Supreme Court Justice Anthony Kennedy announces plan to retire on July 31, Juvenile justice reforms in Connecticut are making an impact, and a study of New York bail by FiveThirtyEight shows that it may all depend on who your judge is. These stories and much more in the latest edition of the Friday News Roundup.
Criminal Justice News
Justice Kennedy, U.S. Supreme Court’s pivotal vote, to retire – Supreme Court Justice Anthony Kennedy said on Wednesday he plans to retire after three decades as a pivotal vote on the highest U.S. judicial body, giving President Donald Trump an opportunity to make the court more firmly conservative. The conservative Kennedy, who turns 82 in July and is the second-oldest justice on the nine-member court, has become one of the most consequential American jurists since joining the court in 1988 as an appointee of Republican President Ronald Reagan. He proved instrumental in advancing gay rights, buttressing abortion rights and erasing political spending limits. His retirement takes effect on July 31, the court said. (Reuters, D.C., 6/27/18).
She Was Ordered To Stay Drug-Free While On Probation. Is It Constitutional? – If addiction is a disease, should a relapse send you back to jail? A first-in-the-nation court case could decide. “Massachusetts’ highest court soon takes up a controversial case that raises provocative questions about the criminal justice system and addiction. The case asks if it’s constitutional to require someone on probation to remain drug-free. (WBUR, MA, 6/25/18).
A Dissident Emerges In Pennsylvania’s Opioid Litigation, Claims Its Case Has Been Highjacked – The fight for control of Pennsylvania’s opioid litigation is not over, as Lehigh County is unhappy that its case has been grouped in with more than 30 others and that lawyers it previously rejected have been tasked with overseeing the proceedings. On June 14, Lehigh County – through private lawyers it hired to represent it – filed a notice of appeal of Delaware County Court of Common Pleas Judge Charles Burr’s order that named three firms to the coveted position of co-lead counsel. What’s happening in Delaware County has stolen Lehigh’s ability choose its own lawyers, the county is arguing. (Forbes, PA, 6/21/18).
Drug Treatment Courts
Critics Say Staten Island DA’s Diversion Program for Opioid Addicts, a Model for NYC, Is Falling Short – The Staten Island district attorney’s groundbreaking diversionary program for opioid addicts is falling short in terms of combating the opioid epidemic because it excludes defendants with certain prior convictions, say drug law reform advocates and public defenders. But because it excludes defendants with felonies on their records, for every one defendant referred to the program, two are barred from entry, said Melissa Moore, deputy state director of the New York office for the Drug Policy Alliance. (The New York Law Journal, NY, 6/25/18).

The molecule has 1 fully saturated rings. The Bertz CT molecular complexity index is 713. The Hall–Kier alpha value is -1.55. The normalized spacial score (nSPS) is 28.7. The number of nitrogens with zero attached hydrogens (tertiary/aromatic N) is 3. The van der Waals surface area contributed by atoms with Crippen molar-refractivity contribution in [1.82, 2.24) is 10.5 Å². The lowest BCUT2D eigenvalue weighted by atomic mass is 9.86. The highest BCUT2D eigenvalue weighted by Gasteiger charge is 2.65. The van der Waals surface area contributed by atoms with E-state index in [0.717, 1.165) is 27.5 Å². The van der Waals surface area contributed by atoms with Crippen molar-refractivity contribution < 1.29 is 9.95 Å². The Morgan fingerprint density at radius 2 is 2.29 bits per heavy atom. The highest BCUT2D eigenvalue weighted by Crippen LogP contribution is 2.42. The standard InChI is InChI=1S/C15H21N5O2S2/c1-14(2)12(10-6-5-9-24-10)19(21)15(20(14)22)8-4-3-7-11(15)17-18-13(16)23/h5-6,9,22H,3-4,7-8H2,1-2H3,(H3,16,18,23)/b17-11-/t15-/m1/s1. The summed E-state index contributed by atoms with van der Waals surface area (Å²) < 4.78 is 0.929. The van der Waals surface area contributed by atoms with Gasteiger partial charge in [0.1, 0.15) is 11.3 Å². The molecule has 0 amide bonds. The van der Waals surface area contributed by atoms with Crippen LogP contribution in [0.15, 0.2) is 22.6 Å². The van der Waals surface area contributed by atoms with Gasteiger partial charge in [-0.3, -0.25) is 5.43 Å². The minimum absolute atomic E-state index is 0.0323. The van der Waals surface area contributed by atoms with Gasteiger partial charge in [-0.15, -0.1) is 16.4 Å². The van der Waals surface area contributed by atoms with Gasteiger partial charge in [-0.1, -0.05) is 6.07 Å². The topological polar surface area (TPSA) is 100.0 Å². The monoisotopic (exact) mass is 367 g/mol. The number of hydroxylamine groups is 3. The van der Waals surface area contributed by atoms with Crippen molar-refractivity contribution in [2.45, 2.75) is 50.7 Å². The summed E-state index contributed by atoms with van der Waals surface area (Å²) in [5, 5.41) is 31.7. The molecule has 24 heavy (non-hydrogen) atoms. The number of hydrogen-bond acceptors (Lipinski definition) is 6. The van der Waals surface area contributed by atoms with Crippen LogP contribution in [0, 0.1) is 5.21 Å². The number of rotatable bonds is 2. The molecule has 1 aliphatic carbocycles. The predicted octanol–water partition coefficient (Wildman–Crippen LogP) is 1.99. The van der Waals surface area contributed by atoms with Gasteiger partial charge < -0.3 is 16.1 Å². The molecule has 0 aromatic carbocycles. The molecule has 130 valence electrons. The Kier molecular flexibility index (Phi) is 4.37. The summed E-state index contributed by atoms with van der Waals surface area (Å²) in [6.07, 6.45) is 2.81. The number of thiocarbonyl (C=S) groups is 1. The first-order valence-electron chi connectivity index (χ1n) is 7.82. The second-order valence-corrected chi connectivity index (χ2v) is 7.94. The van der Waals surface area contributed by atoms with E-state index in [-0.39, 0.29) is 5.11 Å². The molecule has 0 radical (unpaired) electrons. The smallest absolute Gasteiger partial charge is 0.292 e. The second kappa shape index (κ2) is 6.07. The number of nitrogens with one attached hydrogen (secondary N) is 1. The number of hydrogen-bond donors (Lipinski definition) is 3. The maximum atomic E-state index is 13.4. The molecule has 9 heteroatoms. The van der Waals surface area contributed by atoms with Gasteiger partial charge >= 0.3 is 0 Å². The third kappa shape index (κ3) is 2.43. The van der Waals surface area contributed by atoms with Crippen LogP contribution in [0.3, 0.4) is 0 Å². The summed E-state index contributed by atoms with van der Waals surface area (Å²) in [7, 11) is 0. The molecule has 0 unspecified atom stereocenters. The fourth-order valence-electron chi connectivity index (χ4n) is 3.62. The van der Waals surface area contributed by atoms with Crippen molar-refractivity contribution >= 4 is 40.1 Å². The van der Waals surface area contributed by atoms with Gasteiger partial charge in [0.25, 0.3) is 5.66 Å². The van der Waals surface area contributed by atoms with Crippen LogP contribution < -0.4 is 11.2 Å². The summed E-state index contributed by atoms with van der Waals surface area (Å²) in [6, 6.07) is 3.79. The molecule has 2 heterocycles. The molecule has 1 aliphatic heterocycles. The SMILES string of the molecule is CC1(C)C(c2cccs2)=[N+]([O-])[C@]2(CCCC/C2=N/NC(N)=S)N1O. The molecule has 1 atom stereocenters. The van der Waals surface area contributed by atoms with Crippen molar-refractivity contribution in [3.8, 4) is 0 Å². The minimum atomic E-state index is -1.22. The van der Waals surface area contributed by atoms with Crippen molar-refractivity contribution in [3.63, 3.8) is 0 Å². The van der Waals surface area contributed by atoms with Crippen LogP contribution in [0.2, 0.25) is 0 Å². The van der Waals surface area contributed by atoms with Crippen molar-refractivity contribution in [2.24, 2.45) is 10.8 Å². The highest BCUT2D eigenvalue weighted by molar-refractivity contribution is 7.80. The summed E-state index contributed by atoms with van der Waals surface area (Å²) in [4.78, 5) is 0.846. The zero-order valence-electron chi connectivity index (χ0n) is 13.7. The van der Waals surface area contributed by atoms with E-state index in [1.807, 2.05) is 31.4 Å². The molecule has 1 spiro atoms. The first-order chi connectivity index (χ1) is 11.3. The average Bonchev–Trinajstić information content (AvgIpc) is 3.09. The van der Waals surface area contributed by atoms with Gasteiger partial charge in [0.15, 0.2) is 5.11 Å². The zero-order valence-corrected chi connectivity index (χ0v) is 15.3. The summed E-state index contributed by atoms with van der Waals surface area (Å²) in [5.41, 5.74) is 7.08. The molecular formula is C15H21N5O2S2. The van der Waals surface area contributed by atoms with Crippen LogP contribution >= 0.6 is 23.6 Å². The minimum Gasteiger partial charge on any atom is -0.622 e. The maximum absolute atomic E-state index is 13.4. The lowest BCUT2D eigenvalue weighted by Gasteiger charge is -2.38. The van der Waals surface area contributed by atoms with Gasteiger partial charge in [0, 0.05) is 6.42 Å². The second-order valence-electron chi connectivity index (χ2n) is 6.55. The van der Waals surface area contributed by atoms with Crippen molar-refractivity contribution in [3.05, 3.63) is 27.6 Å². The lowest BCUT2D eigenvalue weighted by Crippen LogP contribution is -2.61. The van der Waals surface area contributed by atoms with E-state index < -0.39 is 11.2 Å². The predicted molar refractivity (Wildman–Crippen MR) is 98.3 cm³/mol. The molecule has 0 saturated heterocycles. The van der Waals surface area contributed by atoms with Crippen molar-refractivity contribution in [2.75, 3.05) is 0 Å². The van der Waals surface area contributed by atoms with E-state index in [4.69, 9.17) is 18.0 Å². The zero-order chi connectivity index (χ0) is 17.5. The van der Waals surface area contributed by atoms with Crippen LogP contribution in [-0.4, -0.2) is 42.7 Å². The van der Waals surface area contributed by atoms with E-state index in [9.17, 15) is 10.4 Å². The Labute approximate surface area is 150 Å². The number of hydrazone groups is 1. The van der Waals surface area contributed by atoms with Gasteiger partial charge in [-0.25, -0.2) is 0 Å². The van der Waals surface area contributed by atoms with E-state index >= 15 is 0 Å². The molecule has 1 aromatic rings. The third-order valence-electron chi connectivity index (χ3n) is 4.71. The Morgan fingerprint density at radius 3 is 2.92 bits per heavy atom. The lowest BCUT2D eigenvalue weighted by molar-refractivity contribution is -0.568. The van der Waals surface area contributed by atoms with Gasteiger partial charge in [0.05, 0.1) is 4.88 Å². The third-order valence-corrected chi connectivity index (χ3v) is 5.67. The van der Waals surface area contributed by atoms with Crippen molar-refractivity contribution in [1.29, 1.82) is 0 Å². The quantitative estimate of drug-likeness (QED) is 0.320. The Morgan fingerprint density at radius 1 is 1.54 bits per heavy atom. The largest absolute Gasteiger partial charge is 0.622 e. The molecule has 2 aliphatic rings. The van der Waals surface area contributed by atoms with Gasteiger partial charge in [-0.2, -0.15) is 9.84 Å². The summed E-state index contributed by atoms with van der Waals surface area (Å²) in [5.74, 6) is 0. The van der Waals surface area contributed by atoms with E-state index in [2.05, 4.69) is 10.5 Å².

Juvenile Justice System gets financial boost from lawmakers – In Louisiana, a 17-year-old can be routed through the adult criminal justice system when arrested. That could soon change since lawmakers identified $4 million to support the state’s juvenile justice system. Landry says the $4 million will come from money saved through budget cuts, forecasted revenue and not having to pay for as many inmates. He explains that under the state’s Justice Reinvestment Act sentences of certain state inmates are being reduced or recalculated. For the first year, 17 and younger non-violent offenders will be addressed. In the following years, Raise the Age Act will apply to all offenders of that age group. (KLFY 10, LA, 6/26/18).
Juvenile justice reforms making impact in Connecticut – The state’s efforts to keep juveniles out of the criminal justice system appear to be having a long-term positive effect, a University of New Haven lecturer said Monday during the Connecticut State Forum on Public Safety. Speaking from a room within the Henry C. Lee Institute of Forensic Science, Senior Lecturer Bill Carbone said the committee quickly set three goals to achieve by June 30 this year: increase diversion, or the use of specialized programs in place of formal imprisonment, by 20 percent; decrease recidivism, or the act of reoffending, by 10 percent, and decrease incarceration by 30 percent. With five days left until the deadline, the state should hit two of those three goals, he said. (The Day, CT, 6/25/18).
Juvenile detention faces money crunch under Louisiana state budget plans – Any version of the Louisiana budget that is likely to be approved by Gov. John Bel Edwards and the state Legislature over the next few days will complicate how the state handles an influx of 17-year-olds into its juvenile justice system in 2019. Neither the House nor the Senate’s budget proposals, however, include money to help the state’s Office of Juvenile Justice pay the increased cost for the hundreds of 17-year-olds expected to come under that agency’s supervision after March. (NOLA.com, LA, 6/24/18).